Today’s top story…Strike ends at St Mungo’s

Unite wins inflation beating pay deal

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Unite wins inflation beating pay deal

Today, Friday August September 25, Unite announced that after three months of strike action hundreds of workers employed by homelessness charity St Mungo’s have now ended their long running strike, after accepting a pay increase of 10.74 per cent.

The cash-based deal also means the lower paid workers will get a bigger share of the pot and Unite’s campaign of industrial action has made certain that executive directors at the Charity agree to a pay freeze for 2023/24.

Unite general secretary, Sharon Graham said, “The workers took action because they were under huge financial and mental pressure and they weren’t being listened to by management.

“Unite will continue to defend workers when employers refuse to do so, in the fight for better jobs, pay and conditions for our members.”

Council workers to go on strike

Earlier in the day Unite, announced that members in an initial 23 local authorities would begin to take strike action from next week in a dispute over pay. Members have rejected the local authority employers’ pay offer of just £1,925 – worse than last year’s offer.

The first industrial action will be at Chesterfield council who will strike next Wednesday and Thursday (30 and 31 August). The other councils with industrial action mandates will then take strike action throughout September.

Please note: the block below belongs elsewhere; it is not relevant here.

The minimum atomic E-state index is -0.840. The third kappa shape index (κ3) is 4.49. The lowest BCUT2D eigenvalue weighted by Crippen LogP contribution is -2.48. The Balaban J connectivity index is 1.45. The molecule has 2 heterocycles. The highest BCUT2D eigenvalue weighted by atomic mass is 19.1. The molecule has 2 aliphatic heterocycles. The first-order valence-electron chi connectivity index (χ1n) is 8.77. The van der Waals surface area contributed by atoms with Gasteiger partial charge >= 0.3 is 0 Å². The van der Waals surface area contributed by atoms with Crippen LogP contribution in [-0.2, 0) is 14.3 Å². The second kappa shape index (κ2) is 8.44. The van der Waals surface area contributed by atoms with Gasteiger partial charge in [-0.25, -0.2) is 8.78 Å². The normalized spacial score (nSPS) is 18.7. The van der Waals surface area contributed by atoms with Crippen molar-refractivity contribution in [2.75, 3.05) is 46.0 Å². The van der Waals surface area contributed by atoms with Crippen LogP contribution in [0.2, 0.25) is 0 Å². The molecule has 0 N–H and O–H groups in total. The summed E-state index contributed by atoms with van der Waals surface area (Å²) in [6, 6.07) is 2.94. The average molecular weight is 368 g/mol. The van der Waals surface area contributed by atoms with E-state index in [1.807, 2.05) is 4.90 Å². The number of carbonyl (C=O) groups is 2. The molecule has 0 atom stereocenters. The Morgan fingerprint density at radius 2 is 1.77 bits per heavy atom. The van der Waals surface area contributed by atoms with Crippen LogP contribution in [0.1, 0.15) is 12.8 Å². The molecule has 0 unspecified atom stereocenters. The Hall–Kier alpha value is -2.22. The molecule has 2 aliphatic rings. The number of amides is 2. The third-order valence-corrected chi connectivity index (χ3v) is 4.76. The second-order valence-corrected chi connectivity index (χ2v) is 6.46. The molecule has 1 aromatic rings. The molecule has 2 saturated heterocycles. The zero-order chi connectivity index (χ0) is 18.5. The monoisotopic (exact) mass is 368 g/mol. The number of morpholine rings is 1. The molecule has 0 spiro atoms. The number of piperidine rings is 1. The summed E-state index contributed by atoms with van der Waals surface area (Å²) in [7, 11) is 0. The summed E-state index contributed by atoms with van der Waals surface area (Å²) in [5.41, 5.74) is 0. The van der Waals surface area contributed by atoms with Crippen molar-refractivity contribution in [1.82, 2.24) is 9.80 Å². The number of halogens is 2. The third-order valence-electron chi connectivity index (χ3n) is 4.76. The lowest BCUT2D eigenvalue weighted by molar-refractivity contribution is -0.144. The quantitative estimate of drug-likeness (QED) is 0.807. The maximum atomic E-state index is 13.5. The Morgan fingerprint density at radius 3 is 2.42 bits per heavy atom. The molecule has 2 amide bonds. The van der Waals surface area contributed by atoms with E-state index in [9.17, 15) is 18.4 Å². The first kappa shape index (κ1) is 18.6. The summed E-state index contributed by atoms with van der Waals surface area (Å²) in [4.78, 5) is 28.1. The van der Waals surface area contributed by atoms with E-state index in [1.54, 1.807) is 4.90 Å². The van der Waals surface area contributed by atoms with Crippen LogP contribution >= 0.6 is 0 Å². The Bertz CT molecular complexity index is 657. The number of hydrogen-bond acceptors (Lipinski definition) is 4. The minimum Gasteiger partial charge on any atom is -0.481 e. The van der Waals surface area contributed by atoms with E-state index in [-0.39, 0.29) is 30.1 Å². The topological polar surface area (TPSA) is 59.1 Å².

Unite general secretary Sharon Graham said: “Council workers are on the frontline providing vital services to the communities they serve. It is simply unacceptable that workers have been forced onto the breadline due to years of real terms pay cuts.”

The English councils that have secured mandates for strike action are, Bath and North East Somerset, Chesterfield, Coventry, Cumberland, Darlington, Haringey, Ipswich, Newham, North Tyneside, Tower Hamlets, Truro, Sefton, Southwark, Warrington, Westminster and Wigan.

The Welsh councils who are part of the industrial action campaign are, Cardiff, Cynon Valley Waste, Gwynedd and Wrexham.

In addition, Tamar Bridge and Ferry Port, Greater Manchester Fire and Civil Defence and Derby Homes, whose workers are subject to local government pay, also voted in favour of strikes.

Rail network to face signalling kit woe when Unipart pay strike hits

Finally Unite warned rail companies including Network Rail to be braced for a delay in the supply of signalling equipment as workers at Unipart Rail strike next week in a pay dispute.

The workers have rejected a 4.75 per cent pay increase and will begin strike action from Tuesday 29 August and continuing until 23:59 on Friday 1 September. An overtime ban will also be in place beginning today, ending September 4.

Unite general secretary Sharon Graham said, “This is a very wealthy multinational company which can afford to pay its workers a fair wage for undertaking highly skilled and safety critical work but is choosing not to in order to boost its profits.”

Compiled by Amanda Campbell